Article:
A geriatric animal is one that has reached 80% of its life expectancy so the age at which an animal is deemed geriatric is dependent on its species and breed. At this point, the body’s organs don’t function as well and therefore drug metabolism is a bit slower so animals need less drugs and recovery may be longer. Despite knowing this, if a patient requires an anaesthetic for diagnostic purposes or a surgery that will improve its quality of life then it can be justified to go ahead with the anaesthetic despite the increased risk. Overall, you can’t really dictate whether an animal is either too old or young for an anaesthetic, it’s about weighing up the risks and benefits of the anaesthetic and outcome and ultimately making the decision to proceed based on what is morally and ethically best for the patient. <!– wp:uagb/image {“block_id”:”kDa4eTmp”,”url”:”×640-789×526.jpg”,”enableCaption”:true,”caption”:” Anaesthetist Daisy Norgate monitoring a patient during surgery.”,”align”:”center”,”id”:1686,”linkDestination”:”none”,”width”:789,”height”:847,”naturalWidth”:925,”naturalHeight”:900,”sizeSlug”:”full”,”sizeSlugTablet”:”full”,”sizeSlugMobile”:”full”} –>
Q & A on anaesthesia with Daisy Norgate
Anaesthetist Daisy Norgate monitoring a patient during surgery.

Is it safer for dogs to be sedated versus general anaesthesia?

The decision to either sedate or fully anaesthetise a patient primarily depends on what procedure needs to be performed. In general, sedation is used when just imaging needs to be done and general anaesthesia is performed for all surgeries. Both sedation and general anaesthesia are very safe in your average healthy patient so the risk will vary with each technique depending on your patient. For example, general anaesthesia may be safer than sedation in brachycephalic dogs as then they will definitely have their airway protected. On the other hand, general anaesthesia tends to be longer than sedation and therefore there is more time for unwanted events to occur. Overall, the answer to this question depends on the individual patient.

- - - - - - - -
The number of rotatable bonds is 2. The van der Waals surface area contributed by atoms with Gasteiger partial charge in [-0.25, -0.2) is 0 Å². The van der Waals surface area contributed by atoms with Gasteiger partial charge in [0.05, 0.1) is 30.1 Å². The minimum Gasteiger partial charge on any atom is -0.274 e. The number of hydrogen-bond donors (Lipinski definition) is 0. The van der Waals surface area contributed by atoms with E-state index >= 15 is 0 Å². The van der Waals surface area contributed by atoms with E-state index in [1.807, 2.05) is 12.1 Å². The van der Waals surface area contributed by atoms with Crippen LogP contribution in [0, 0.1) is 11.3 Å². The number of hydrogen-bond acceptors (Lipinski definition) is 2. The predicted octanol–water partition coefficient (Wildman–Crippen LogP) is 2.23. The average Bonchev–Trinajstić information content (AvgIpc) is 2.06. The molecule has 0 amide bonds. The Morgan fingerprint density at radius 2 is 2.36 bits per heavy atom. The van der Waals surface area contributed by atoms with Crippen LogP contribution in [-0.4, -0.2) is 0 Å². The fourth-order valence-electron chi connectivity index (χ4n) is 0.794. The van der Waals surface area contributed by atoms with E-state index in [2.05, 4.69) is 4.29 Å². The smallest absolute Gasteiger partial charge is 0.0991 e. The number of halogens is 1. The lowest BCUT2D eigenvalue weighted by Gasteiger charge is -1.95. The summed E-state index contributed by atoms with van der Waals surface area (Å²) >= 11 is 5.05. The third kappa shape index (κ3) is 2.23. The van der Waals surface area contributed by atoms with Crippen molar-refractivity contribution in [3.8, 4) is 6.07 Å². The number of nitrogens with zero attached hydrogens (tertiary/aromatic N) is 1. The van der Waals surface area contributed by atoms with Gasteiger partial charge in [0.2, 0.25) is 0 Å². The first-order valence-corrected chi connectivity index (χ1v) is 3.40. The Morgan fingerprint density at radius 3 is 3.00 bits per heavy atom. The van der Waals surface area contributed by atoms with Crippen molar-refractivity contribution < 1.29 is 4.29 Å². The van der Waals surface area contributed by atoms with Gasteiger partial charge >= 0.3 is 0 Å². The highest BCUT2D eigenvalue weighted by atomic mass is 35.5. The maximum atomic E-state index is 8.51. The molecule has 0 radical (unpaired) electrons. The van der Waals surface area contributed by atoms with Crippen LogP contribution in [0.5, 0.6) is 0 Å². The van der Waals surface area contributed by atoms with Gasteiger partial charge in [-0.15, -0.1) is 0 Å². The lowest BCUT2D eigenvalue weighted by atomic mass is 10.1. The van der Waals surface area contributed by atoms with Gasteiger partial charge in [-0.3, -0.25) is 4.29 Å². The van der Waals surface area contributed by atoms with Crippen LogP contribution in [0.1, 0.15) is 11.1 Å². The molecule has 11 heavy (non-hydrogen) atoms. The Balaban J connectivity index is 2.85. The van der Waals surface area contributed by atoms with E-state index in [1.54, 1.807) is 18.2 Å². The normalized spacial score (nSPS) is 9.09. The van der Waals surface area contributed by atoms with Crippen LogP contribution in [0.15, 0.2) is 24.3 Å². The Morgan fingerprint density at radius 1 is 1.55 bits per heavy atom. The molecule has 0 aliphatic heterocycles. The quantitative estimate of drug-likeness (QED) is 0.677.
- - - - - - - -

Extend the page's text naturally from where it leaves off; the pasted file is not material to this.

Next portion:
How long does it take for a patient to recover after anaesthesia?

The length of recovery of a patient after anaesthesia depends on many factors such as the drugs used perioperatively, the procedure performed, the physical status of the animal beforehand and the degree of anaesthesia. Generally, the immediate recovery period can range from 15 minutes to 2 hours. Efforts are made to make this period as short as possible.

How has anaesthesia changed over the years?

Over the last 10 years, veterinary anaesthesia has changed drastically. Practice standards have been introduced dictating that each patient undergoing anaesthesia must be attached to the minimum basic monitoring so that early warning signs of potential complications are picked up and addressed before a major event occurs. Accessibility to monitoring devices has also increased resulting in more and more veterinary surgeons using them routinely. The knowledge and practice of local regional anaesthesia in veterinary species has also increased hugely resulting in targeted analgesia of specific sites and therefore the decreased necessity of systemic analgesic drugs leading to less unwanted systemic side effects. Technology is also increasing rapidly which has many potential benefits for the future of veterinary anaesthesia.